Here’s an interesting via in pad case. On the one hand, the footprint is very symmetrical and clean looking. On the other hand, it has open vias in the pads.

At first glance, I thought this was a DIP footprint with extra long pads, but it’s not. It’s for an SMT part. Personally, I would have put mask between the pads. Looking at the rest of the board (not shown), the spacing between pads and mask is pretty wide, so there may be a good reason. I’m not sure though.

Definitely, though, I would not put the vias in the pads like that. Those open vias will cause solder to flow down to the other side of the board, make a mess there and leave the chips without sufficient solder.

Duane Benson
Sucking solder through a straw – or via



In the land of prototypes, sometimes “close enough” is good enough. That can save money on PCBs and assembly when a particular package version of your part is out of stock. But, it’s not universal. Sometimes you can’t go that way.


I’ve got an MCP78338 Li Poly charger chip. It comes in 10-DFN and 10-MSOP packages. I originally used the MSOP version on my first PCB pass. Everything worked just fine, so I re-laid out the board to be about half the area. That meant that wherever possible, passives went from 0603 to 0402 and chips went from whatever to QFN/DFN packages.

Unfortunately, the DFN package Li Poly charger seems to be out of stock with long lead times. That got me looking at my options. Option 1 would of course be to just wait. Option 2 would be to lay out the board for the MSOP part in that space. Option three is to use the “we’ll make it fit” mantra. There are no guarantees at this point, but sometimes it’s worth a try.

But… Twas not to be. If you look at the second image, you can see that the footprint of the MSOP part leads is wider than the land pads for the DFN. I suppose there are still a few really messy and potentially expensive options You could solder a small wire on to the pads, sticking out from the pads, effectively making them big enough to accommodate the chip. Very ugly, but might work. Probably too spendy, though.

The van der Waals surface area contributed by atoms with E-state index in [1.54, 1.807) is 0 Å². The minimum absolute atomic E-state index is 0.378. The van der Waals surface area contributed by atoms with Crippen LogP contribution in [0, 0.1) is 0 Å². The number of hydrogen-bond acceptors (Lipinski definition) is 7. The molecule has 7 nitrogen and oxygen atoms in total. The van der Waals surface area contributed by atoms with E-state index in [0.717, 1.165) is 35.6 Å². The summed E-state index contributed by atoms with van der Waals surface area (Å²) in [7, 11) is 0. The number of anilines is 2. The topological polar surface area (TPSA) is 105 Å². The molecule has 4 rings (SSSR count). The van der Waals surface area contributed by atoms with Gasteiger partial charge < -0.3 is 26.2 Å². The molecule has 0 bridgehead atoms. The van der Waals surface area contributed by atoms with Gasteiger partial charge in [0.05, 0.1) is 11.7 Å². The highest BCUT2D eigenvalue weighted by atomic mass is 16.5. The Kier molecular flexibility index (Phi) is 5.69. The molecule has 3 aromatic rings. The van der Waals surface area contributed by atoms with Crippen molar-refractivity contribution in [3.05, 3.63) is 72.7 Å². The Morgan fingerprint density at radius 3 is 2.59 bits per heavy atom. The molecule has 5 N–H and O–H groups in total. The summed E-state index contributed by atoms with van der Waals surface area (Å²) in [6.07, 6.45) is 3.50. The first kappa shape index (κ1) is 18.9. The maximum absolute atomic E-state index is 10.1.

Duane Benson
Carpe DFN


ValueProto from Sunstone

I think I’m done with the Geiger counter layout. Now I just need to get the thing built up to see if it works. I’m pretty sure, but you never know. I have an idea … I’ll build a prototype. And … I’ll build it in as self-serving a way as I can. How might I build a prototype in a self-serving manner?

First, I’ll use my company (and our partner Sunstone Circuits) to build it. Second, I’ll write about it here. Technically, you’re not really supposed to review your own stuff, but I really don’t get to order things very often. I know all about Sunstones’s PCB fab services, but I haven’t used their ValueProto service so I’m using this as an opportunity to do so. This PCB looks like it should work for their “ValueProto” service as well as with Screaming Circuits’ “SimpleProto” service. Small quantity, no leadless parts. Perfect for the simple and value services.

DPAK in gieger I actually made a small change since I last wrote about this design. The particular high-speed, high-voltage transistor in the original design isn’t available in an SMT package. I could have still left that one part in through-hole, but I didn’t want to so I didn’t. This is one of the reasons I understand the difficulties of parts substitution. I found two similar parts. One in a SOT-23 and the other in a larger DPAK. I really wanted the smaller package, but the specs of the DPAK part were closer. The DPAK is quite a bit bigger than the SOT-23, but it fits.

When I pulled up the layout to take this screen capture, I notices that the “Q1” label was slightly on the big pad for the DPAK. That’s not good. When I find a last minute error like that, I usually take that as a sign to go back and give everything another once-over. I’m going to do that tomorrow, so stay tuned.

Duane Benson
Same bat-channel. Same bat-time. (Different real-time though)


Via Current Capacity

After my blog item last week, Michael asked a question about my Via in Pad Myth #5. He asked:

I have a question about vias. I have seen charts on the current carrying capacity of traces, but what about vias?